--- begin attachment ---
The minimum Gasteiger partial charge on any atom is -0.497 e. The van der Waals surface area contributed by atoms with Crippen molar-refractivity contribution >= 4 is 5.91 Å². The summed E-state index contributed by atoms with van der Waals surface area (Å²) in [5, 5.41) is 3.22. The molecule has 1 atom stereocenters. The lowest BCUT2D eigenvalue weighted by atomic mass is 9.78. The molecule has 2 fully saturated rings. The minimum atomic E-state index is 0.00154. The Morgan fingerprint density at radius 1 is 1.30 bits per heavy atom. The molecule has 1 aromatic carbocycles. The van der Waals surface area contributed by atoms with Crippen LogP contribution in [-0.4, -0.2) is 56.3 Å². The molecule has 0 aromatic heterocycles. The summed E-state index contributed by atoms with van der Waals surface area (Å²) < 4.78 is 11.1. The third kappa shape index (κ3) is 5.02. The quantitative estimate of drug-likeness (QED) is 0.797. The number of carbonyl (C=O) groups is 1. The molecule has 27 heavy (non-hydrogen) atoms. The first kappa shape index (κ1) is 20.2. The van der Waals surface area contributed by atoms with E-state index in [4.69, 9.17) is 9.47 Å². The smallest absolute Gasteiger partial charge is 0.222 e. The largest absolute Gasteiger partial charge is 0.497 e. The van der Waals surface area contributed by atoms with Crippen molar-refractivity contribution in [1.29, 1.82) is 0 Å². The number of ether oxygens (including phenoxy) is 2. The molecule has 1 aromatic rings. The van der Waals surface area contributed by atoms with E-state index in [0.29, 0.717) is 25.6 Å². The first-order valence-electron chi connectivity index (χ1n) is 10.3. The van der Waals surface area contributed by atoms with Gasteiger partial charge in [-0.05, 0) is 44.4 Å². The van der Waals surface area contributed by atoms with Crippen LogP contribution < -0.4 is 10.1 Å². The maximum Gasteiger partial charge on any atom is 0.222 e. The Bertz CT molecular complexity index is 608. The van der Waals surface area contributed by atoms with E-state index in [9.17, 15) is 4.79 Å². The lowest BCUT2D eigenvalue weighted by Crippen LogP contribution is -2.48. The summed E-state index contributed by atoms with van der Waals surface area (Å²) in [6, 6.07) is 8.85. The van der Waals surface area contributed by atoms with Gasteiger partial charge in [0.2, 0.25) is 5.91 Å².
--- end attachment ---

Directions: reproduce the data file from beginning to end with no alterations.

The minimum Gasteiger partial charge on any atom is -0.497 e. The van der Waals surface area contributed by atoms with Crippen molar-refractivity contribution >= 4 is 5.91 Å². The summed E-state index contributed by atoms with van der Waals surface area (Å²) in [5, 5.41) is 3.22. The molecule has 1 atom stereocenters. The lowest BCUT2D eigenvalue weighted by atomic mass is 9.78. The molecule has 2 fully saturated rings. The minimum atomic E-state index is 0.00154. The Morgan fingerprint density at radius 1 is 1.30 bits per heavy atom. The molecule has 1 aromatic carbocycles. The van der Waals surface area contributed by atoms with Crippen LogP contribution in [-0.4, -0.2) is 56.3 Å². The molecule has 0 aromatic heterocycles. The summed E-state index contributed by atoms with van der Waals surface area (Å²) < 4.78 is 11.1. The third kappa shape index (κ3) is 5.02. The quantitative estimate of drug-likeness (QED) is 0.797. The number of carbonyl (C=O) groups is 1. The molecule has 27 heavy (non-hydrogen) atoms. The first kappa shape index (κ1) is 20.2. The van der Waals surface area contributed by atoms with E-state index in [4.69, 9.17) is 9.47 Å². The smallest absolute Gasteiger partial charge is 0.222 e. The largest absolute Gasteiger partial charge is 0.497 e. The van der Waals surface area contributed by atoms with Crippen molar-refractivity contribution in [1.29, 1.82) is 0 Å². The number of ether oxygens (including phenoxy) is 2. The molecule has 1 aromatic rings. The van der Waals surface area contributed by atoms with E-state index in [0.29, 0.717) is 25.6 Å². The first-order valence-electron chi connectivity index (χ1n) is 10.3. The van der Waals surface area contributed by atoms with Gasteiger partial charge in [-0.05, 0) is 44.4 Å². The van der Waals surface area contributed by atoms with Crippen LogP contribution < -0.4 is 10.1 Å². The maximum Gasteiger partial charge on any atom is 0.222 e. The Bertz CT molecular complexity index is 608. The van der Waals surface area contributed by atoms with E-state index in [9.17, 15) is 4.79 Å². The lowest BCUT2D eigenvalue weighted by Crippen LogP contribution is -2.48. The summed E-state index contributed by atoms with van der Waals surface area (Å²) in [6, 6.07) is 8.85. The van der Waals surface area contributed by atoms with Gasteiger partial charge in [0.2, 0.25) is 5.91 Å².